I basically called my mom for help. Except when I say mom, I mean an esthetician.
Sometimes I go out looking for the strangest beauty products I can find, just because. I like to scour the annals of beauty review sites and online shops until I find something people claim is their Holy Grail. Then I investigate like an ombre'd Indiana Jones, impervious to trickery.
A recent bout of digging through the beauty catacombs led me to a discovery that is not technically new, but seemingly obscure: Derma Rollers. Not to be confused with a medieval torture device (or a pizza dough docker), Derma Rollers, as they are called, range in price and quality, but are all basically alike in their design--plastic, handheld, and covered in spiky needles.
What, pray tell, could this be used for, you might ask. Quite a few things. The idea behind derma rollers is to create micro-abrasions on the upper layer of the skin. These micro-abrasions, according to the anecdotes of users and the marketing claims of derma roller makers, allow products and their ingredients to better penetrate skin.
I ordered a cheap $13 Derma Roller (a 1.0 mm unit) off of Amazon to start. I studied the instructions and YouTube tutorials and learned that keeping the product clean is an essential part of using it properly.
It doesn’t feel too nice, but you only need to use it once per week or every five days. Vaguely like getting a tattoo but nowhere near as painful, this jam puts the pain in the saying “beauty is pain.”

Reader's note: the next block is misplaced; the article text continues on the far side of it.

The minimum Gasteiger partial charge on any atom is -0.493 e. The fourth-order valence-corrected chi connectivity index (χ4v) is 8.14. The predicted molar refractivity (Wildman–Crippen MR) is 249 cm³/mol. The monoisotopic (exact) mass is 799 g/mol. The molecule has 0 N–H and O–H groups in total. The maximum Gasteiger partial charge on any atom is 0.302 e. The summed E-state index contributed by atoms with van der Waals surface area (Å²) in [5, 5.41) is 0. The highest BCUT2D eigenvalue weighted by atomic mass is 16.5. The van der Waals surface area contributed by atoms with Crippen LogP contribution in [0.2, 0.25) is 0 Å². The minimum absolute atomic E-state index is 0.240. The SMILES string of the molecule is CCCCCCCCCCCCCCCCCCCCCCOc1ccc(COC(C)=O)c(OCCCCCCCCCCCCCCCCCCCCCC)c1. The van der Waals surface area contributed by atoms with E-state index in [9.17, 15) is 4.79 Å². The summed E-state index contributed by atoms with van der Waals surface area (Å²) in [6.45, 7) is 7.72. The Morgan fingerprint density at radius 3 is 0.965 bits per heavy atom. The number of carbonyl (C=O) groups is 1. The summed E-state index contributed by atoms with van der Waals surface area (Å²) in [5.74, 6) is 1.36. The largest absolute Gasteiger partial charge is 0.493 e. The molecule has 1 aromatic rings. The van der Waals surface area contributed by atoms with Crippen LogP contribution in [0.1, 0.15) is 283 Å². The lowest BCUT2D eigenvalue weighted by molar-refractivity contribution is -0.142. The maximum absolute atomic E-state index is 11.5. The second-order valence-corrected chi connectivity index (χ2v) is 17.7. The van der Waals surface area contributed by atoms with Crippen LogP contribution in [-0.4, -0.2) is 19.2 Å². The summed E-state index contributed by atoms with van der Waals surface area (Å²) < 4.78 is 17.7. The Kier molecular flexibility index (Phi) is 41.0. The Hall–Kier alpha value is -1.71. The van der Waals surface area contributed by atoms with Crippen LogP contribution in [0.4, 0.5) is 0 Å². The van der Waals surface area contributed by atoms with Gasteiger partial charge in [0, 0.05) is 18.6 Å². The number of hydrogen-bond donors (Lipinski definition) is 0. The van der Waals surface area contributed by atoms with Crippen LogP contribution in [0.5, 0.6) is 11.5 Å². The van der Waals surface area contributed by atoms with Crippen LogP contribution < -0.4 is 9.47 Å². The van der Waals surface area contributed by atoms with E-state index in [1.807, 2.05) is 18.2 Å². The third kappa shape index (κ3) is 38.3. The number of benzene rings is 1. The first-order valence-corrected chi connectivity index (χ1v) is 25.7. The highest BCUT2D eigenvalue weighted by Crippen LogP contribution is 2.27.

Here's how to use it:
- Spray the tool and your work area with 70 percent alcohol. The tool should be soaked in dish soap and water before your first use and after each use.
- Only use on clean, softened skin, like, out of the shower or after a steam sesh.
- Roll both horizontally and vertically with minimal pressure. You shouldn’t be pressing this into the skin too hard; it will make little pricks with light pressure.
- Only roll a 1.5- to 2-inch area at a time, always upward if vertical or inward if horizontal. Lift the tool before changing direction and don't ever roll if it feels "stuck" because you could scratch your skin.
- Always apply active ingredient products afterward. Whether you are a vitamin A, B, or C chica, effects of these actives are supposedly far more potent when paired with this tool.
- Spray the tool and casing with alcohol before putting it away.
Here’s a pic of some annoying acne scarring that I am going to test it on. For some reason a new zit cropped up right next to these scars, so I'll also test the derma roller on pimples.
I will be using this tool every five days for the next few weeks and noting any positive or negative effects.
So far I've tried it a few times, and I have a feeling it's going to work pretty great! The pain was not intolerable, but it was a little disconcerting at first. I'm not sure if it's a good or bad thing (I'm on the edge of my seat!), but the sting of my SK-II toner and vitamin C serum was noticeably more intense.
Tell me below, dear friends, have you tried this contraption? Anyone into the high-end versions or longer needles? Do you have any tips and tricks for my trial period?
Photos: Darnell Scott